Deep within the dense and hazy unknown,
The forthcoming terrain is unclear.
Through the thick fog,
I merely glimpse my own outstretched hand.
The rising tide will erase my footprints in the sand.
Soon, my memory will be all that I have
Of this place that I now stand.
I feel a fresh, gentle breeze
Tickle my skin and whisper in my ears.
As I relent the strain to see ahead,
My revelation is crystal clear…
I am here.
I am here.
I am here.
I wrote this poem in an attempt to express the struggle I feel when trying to “be present” while making life decisions that affect my future.
My instincts are to always be planning something, improving something, achieving something, or working towards something. For the past ten years, I have been operating full-steam ahead. I was never happy with what I had. I always wanted to be somewhere else. Somewhere better.
People called me an overachiever. I took offense to that. I could not grasp their reasoning. Why would working one’s hardest be an exceptional thing to do? It mind-boggled me. My mantra was, “If you do your very best, you cannot fail.”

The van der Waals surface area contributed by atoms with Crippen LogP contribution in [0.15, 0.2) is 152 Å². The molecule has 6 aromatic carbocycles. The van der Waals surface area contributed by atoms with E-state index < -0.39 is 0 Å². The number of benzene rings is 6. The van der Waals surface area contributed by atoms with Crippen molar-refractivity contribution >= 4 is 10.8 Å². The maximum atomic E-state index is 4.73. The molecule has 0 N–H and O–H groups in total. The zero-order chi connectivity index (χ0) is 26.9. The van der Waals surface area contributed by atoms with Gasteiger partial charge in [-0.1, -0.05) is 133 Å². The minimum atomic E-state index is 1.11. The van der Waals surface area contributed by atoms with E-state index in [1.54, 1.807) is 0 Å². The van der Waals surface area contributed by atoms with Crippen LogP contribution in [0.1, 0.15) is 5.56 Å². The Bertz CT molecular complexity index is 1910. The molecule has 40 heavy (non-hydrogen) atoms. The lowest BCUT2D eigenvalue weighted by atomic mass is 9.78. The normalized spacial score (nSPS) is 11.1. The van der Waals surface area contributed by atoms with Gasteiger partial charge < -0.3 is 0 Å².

Even if I went back in time today, I would not be able to convince myself to do anything less than work as hard as possible. Where does that leave me today? Today, I am tired. Frankly, I am feeling flat-out jaded.
Maybe this fatigue is temporary. Maybe it isn’t. Maybe, the tired feeling I have today is more important than any of the hard work I ever did. Maybe my fatigue has brought me some much-needed clarity.
I want less. I want to do less. I want to be more by being more of myself — by nurturing the parts of myself that are separate from my achievement-based identity.
I have no doubt that the overachiever inside of me will eventually try to resurface and take over my life. Which is why my new mantra is, “Do less, be more.”
Do less, be more. At first, it made sense in a metaphysical sort of way. But, as soon as I let myself start living life more presently, I slowed down enough to actually get to know myself. As I got to know myself, I started to feel like myself. And the feelings — unbeknownst to me — are where true clarity comes from.